In a new post from Al Cross at The Rural Blog, some rural health care facilities are so concerned over vaccine mandates for the current COVID-19 pandemic, they fear the resulting medical staff shortage will lead to hospital and clinic closures, especially in rural areas already struggling with medical care access.

From the post: “Wright quotes rural hospital leaders who worry that the mandate will make the labor shortage so bad in some hospitals that they will have to close. “Dr. Randy Tobler, CEO and director of women’s services at Scotland County Hospital in rural Memphis, Missouri, said his hospital will abide by Biden’s mandate, but some staff members have told him they will quit rather than get vaccinated.”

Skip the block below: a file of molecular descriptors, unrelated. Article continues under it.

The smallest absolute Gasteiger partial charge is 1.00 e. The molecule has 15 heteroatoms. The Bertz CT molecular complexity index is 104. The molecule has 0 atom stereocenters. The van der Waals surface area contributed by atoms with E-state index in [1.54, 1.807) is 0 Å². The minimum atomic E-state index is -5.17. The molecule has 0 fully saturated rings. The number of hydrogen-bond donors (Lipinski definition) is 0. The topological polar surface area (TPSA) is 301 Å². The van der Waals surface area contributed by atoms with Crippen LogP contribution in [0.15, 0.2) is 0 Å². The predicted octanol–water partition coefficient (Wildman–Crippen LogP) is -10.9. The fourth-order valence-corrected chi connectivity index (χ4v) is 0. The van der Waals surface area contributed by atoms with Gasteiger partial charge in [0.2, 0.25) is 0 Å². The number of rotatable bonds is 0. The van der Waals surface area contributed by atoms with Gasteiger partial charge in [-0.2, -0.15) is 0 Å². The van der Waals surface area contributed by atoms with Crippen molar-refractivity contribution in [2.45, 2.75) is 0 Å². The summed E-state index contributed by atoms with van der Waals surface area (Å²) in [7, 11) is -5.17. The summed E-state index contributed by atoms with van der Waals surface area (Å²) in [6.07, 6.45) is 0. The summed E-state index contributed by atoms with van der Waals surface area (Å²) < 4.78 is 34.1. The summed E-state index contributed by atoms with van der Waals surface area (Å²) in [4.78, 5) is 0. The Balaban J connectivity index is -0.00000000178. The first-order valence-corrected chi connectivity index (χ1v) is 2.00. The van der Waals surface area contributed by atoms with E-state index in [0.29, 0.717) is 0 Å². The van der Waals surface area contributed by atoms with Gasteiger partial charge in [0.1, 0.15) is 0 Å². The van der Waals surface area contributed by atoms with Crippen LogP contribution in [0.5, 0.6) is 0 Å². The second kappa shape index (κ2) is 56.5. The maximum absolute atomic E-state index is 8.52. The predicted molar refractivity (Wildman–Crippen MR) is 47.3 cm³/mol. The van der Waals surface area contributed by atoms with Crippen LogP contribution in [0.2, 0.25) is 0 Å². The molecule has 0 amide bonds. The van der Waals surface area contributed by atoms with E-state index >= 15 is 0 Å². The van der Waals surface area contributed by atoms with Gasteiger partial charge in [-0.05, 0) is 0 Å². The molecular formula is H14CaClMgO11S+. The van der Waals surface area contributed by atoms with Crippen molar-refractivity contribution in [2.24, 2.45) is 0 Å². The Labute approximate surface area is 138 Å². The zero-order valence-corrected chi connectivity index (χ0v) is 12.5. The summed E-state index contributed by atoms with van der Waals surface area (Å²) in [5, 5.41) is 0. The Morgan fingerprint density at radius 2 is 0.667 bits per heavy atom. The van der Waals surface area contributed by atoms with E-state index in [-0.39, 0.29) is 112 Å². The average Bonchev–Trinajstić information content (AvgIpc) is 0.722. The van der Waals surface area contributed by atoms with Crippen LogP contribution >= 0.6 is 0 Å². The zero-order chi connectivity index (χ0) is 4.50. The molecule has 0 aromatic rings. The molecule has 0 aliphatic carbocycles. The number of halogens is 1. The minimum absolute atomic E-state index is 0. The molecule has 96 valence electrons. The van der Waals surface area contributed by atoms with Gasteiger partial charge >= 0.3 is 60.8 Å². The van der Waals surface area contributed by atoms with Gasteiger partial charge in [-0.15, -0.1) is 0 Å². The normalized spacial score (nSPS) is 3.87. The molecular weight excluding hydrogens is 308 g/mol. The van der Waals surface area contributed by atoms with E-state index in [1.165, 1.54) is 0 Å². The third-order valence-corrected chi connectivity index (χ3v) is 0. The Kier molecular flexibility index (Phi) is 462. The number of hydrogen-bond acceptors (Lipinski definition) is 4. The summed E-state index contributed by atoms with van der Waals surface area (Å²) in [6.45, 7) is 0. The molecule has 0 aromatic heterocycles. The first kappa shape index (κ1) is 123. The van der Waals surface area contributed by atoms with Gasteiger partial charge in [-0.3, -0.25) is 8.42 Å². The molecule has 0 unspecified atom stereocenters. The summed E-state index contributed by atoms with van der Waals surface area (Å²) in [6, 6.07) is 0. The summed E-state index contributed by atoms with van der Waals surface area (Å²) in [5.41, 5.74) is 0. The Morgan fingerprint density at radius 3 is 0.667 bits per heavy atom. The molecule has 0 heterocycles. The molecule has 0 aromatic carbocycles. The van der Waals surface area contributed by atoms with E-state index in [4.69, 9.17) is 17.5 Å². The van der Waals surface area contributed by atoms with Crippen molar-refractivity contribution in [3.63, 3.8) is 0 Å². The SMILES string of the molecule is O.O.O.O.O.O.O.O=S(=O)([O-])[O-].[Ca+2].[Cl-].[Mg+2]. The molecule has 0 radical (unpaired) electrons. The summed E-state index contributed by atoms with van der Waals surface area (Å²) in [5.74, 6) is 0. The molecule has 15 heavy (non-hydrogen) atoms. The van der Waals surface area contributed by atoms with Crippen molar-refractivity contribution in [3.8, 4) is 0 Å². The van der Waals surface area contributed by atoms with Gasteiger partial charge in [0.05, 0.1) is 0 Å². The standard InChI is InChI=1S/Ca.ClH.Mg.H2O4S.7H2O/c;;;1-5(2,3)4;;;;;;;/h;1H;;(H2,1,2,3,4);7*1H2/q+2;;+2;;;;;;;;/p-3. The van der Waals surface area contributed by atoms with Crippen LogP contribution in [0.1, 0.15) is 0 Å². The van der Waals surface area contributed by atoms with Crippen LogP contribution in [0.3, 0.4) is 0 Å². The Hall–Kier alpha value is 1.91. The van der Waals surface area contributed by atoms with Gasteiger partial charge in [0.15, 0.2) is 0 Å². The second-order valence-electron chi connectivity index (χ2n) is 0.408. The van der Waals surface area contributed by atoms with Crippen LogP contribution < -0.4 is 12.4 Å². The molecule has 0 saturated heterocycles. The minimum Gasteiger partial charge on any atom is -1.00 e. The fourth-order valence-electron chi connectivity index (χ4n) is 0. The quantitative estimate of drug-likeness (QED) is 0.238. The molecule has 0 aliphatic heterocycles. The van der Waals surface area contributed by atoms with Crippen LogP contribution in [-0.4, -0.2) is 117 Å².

Brock Slabach, chief operations officer for the National Rural Health Association, told Wright, “I’ve talked with administrators of hospitals that have estimated anywhere from 3 percent to as much as 20 percent of their workforce may have to quit their jobs if they’re required to have the vaccine as a condition of their employment. In a rural hospital, that could be two, maybe three nurses, which could cripple their ability to meet the demands of patient care.”

With concerns turning into fear, and the Centers for Medicare and Medicaid Services not setting a solid date for the vaccine mandate requirements, facilities in many states with low rural vaccination rates are dreading the day when the mandate is finally set in stone.

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